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A Christian's citizenship is in heaven. What does that mean?

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Most every person is born a citizen of a political state or country where they have identity, rights, protections, and share in a certain culture, mores, and values. Additionally, we are told in the Bible that each person is also born into the kingdom of this world where Satan rules (2 Corinthians 4:4) and is therefore enslaved as a member of that culture, taking part in Satan's values and practices—namely rebelling against God (Romans 6:16; Genesis 3:1; 1 John 2:16).

This is the sin we are born into and remain captives of until we are rescued and redeemed by Jesus (Ephesians 2:1–5). When we join the kingdom of God through the grace of Jesus and the power of His resurrection, our citizenship is transferred from the world ruled by Satan to the heavenly kingdom ruled by God (John 3:3). Philippians 3:18–21 describes this concisely: "For many, of whom I have often told you and now tell you even with tears, walk as enemies of the cross of Christ. Their end is destruction, their god is their belly, and they glory in their shame, with minds set on earthly things. But our citizenship is in heaven, and from it we await a Savior, the Lord Jesus Christ, who will transform our lowly body to be like his glorious body, by the power that enables him even to subject all things to himself."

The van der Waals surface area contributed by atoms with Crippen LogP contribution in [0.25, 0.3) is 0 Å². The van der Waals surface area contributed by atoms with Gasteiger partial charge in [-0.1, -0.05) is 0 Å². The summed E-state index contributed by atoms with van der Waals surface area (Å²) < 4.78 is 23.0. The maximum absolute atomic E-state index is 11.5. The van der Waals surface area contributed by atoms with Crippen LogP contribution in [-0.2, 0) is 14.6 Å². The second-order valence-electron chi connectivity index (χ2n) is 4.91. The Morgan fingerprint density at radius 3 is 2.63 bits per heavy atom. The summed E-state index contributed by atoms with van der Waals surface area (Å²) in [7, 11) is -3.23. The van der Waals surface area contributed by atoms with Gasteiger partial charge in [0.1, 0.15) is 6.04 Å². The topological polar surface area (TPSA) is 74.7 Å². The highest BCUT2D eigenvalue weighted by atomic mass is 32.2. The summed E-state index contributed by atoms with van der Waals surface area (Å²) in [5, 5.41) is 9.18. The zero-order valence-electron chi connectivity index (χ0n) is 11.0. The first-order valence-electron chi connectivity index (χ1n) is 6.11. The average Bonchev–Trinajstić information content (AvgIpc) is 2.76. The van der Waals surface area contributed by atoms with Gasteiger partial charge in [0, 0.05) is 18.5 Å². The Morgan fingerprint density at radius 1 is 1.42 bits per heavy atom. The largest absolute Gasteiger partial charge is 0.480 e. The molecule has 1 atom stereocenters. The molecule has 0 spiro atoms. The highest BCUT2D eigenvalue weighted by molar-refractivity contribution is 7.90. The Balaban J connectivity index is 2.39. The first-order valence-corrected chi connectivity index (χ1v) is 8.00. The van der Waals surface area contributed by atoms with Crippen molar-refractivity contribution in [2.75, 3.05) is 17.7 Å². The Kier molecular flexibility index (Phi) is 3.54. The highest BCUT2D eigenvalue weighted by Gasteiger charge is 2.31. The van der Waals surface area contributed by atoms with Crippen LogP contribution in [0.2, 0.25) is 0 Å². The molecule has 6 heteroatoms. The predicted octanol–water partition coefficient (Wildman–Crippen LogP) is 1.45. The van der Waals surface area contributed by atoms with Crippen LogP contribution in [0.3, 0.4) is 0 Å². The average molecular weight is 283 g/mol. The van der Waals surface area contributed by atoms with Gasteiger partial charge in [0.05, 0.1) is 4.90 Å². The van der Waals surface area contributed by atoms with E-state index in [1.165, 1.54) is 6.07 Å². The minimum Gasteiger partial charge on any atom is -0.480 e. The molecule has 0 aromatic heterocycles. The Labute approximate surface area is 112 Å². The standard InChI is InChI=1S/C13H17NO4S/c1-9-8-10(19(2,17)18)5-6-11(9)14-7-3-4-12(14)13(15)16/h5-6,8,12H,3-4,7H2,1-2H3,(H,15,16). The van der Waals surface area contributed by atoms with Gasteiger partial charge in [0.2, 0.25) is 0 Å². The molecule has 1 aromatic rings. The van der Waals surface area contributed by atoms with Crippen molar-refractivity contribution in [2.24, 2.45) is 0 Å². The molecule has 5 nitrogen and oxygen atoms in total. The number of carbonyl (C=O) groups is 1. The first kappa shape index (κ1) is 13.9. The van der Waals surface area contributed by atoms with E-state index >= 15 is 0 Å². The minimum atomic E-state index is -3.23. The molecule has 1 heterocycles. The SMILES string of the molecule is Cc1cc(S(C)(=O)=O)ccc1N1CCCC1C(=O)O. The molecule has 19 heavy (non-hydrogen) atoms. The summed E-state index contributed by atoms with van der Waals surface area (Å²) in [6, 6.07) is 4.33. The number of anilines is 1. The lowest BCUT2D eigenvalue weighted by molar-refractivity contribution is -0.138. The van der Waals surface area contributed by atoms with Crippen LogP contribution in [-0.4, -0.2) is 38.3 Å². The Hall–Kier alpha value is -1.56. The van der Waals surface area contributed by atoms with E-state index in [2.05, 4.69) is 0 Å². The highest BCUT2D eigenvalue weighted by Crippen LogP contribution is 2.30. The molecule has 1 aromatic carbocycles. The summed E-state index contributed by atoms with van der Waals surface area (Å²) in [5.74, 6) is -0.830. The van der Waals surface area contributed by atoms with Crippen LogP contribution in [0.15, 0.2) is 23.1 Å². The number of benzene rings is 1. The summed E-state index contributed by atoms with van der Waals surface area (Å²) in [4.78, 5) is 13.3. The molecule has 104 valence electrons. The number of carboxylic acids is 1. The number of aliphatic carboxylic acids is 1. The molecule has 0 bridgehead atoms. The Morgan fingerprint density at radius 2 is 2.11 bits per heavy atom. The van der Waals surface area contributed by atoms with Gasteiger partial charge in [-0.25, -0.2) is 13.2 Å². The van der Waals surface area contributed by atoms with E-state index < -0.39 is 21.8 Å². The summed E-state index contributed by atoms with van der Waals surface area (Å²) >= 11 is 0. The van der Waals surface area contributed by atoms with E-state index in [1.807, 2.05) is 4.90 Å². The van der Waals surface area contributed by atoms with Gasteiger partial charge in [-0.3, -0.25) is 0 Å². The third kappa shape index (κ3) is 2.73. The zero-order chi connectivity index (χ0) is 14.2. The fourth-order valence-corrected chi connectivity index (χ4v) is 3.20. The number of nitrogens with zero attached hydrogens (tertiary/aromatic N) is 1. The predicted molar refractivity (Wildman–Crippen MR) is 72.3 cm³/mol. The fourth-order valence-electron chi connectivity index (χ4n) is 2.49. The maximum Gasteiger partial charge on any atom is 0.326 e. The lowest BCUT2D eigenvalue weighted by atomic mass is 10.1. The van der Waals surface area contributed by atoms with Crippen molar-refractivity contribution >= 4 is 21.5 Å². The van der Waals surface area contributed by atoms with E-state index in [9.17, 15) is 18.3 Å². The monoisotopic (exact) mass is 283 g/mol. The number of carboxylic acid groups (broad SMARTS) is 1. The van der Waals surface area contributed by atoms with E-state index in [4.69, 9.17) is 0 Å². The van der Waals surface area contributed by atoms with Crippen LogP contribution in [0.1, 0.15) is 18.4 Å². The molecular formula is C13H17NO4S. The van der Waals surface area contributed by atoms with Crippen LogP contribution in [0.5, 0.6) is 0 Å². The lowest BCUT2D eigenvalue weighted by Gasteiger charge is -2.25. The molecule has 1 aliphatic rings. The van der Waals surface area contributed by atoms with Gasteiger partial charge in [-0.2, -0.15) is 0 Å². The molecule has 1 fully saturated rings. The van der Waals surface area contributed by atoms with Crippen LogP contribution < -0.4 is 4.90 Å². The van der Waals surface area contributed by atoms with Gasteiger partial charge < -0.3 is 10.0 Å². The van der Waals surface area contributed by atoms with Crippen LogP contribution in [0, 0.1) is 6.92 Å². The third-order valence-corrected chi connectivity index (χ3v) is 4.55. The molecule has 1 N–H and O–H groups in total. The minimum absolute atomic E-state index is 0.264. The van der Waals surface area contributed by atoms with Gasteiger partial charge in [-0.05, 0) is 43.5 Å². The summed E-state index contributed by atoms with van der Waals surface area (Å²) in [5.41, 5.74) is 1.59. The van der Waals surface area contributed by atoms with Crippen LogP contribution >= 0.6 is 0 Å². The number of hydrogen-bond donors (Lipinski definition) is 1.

The Bible tells us that our entry into this heavenly citizenship is like being born again (John 3:3; Matthew 3:2; 7:21; Romans 14:17). The Gospels record Jesus speaking of the kingdom of heaven repeatedly. He likened it to a field where wheat and weeds grew together, appearing similar. Jesus said the two would be identified and separated at harvest (Matthew 13:24–30). God knows the difference between those who belong to Him and those who only appear to. There are those who act like citizens of heaven, but have no relationship with Jesus and have not experienced a rebirth in their hearts (Matthew 7:21).

When we are reborn into the kingdom of heaven we are also made into a new creation (2 Corinthians 5:17) by the Holy Spirit's indwelling (John 14:17; 1 Corinthians 6:19–20; Ephesians 1:13–14). He then begins His work of transformation replacing worldly desires with godly desires, making us more like Jesus (Romans 12:1–2; 8:29). It is through the Holy Spirit's work that we are empowered to make decisions that reject the values of the world and practice those which honor God (1 John 2:15–17). Matthew 6:19–20 tells us that we can store up treasure in heaven. Additionally, as citizens of heaven, we are given the role of ambassador to others until we are recalled, in a way, back home (Ephesians 2:18–19; 6:20; 2 Corinthians 5:20–21).

Our time on earth is relatively short compared to eternity. We are called to live here as strangers in a land that is not our own, looking forward to living in our home land (Hebrews 11:9–10).

Related Truth:

How are Christians not of this world?

What does the Bible mean when it calls something sanctified?

What does it mean for Christians to be in the world but not of the world?

How can a Christian be an ambassador for Christ?

How can I seek first the kingdom of God?

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